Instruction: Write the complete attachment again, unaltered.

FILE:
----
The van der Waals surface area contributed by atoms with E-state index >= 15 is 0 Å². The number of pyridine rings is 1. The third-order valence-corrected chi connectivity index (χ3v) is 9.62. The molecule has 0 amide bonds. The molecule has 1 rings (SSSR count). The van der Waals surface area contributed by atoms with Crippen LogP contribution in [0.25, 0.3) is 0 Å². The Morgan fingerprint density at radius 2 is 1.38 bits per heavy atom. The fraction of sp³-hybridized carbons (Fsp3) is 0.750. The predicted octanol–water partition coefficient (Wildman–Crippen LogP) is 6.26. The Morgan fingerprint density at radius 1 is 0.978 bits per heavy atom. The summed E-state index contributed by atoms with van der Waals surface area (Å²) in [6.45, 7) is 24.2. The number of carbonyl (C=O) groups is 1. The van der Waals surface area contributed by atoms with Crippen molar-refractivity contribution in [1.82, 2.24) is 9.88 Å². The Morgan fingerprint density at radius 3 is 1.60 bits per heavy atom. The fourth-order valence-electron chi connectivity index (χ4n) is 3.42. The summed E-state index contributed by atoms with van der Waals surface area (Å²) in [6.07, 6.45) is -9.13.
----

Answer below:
The van der Waals surface area contributed by atoms with E-state index >= 15 is 0 Å². The number of pyridine rings is 1. The third-order valence-corrected chi connectivity index (χ3v) is 9.62. The molecule has 0 amide bonds. The molecule has 1 rings (SSSR count). The van der Waals surface area contributed by atoms with Crippen LogP contribution in [0.25, 0.3) is 0 Å². The Morgan fingerprint density at radius 2 is 1.38 bits per heavy atom. The fraction of sp³-hybridized carbons (Fsp3) is 0.750. The predicted octanol–water partition coefficient (Wildman–Crippen LogP) is 6.26. The Morgan fingerprint density at radius 1 is 0.978 bits per heavy atom. The summed E-state index contributed by atoms with van der Waals surface area (Å²) in [6.45, 7) is 24.2. The number of carbonyl (C=O) groups is 1. The van der Waals surface area contributed by atoms with Crippen molar-refractivity contribution in [1.82, 2.24) is 9.88 Å². The Morgan fingerprint density at radius 3 is 1.60 bits per heavy atom. The fourth-order valence-electron chi connectivity index (χ4n) is 3.42. The summed E-state index contributed by atoms with van der Waals surface area (Å²) in [6.07, 6.45) is -9.13.